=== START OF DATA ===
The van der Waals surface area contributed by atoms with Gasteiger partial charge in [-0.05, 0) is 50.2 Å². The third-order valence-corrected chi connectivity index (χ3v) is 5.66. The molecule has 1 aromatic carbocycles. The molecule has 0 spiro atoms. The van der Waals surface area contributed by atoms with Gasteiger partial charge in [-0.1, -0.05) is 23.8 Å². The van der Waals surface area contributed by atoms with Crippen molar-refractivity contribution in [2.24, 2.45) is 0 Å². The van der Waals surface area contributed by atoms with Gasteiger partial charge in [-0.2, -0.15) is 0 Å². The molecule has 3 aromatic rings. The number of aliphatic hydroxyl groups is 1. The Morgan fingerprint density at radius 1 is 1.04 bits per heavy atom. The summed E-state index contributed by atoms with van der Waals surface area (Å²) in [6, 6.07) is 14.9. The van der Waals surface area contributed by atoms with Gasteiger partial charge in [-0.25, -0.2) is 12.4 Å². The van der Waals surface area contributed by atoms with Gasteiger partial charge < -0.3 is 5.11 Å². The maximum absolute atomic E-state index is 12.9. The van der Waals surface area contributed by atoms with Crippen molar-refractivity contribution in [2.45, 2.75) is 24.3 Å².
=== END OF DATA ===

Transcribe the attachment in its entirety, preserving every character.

The van der Waals surface area contributed by atoms with Gasteiger partial charge in [-0.05, 0) is 50.2 Å². The third-order valence-corrected chi connectivity index (χ3v) is 5.66. The molecule has 1 aromatic carbocycles. The molecule has 0 spiro atoms. The van der Waals surface area contributed by atoms with Gasteiger partial charge in [-0.1, -0.05) is 23.8 Å². The van der Waals surface area contributed by atoms with Crippen molar-refractivity contribution in [2.24, 2.45) is 0 Å². The van der Waals surface area contributed by atoms with Gasteiger partial charge in [-0.2, -0.15) is 0 Å². The molecule has 3 aromatic rings. The number of aliphatic hydroxyl groups is 1. The Morgan fingerprint density at radius 1 is 1.04 bits per heavy atom. The summed E-state index contributed by atoms with van der Waals surface area (Å²) in [6, 6.07) is 14.9. The van der Waals surface area contributed by atoms with Gasteiger partial charge in [-0.25, -0.2) is 12.4 Å². The van der Waals surface area contributed by atoms with Gasteiger partial charge < -0.3 is 5.11 Å². The maximum absolute atomic E-state index is 12.9. The van der Waals surface area contributed by atoms with Crippen molar-refractivity contribution in [2.45, 2.75) is 24.3 Å².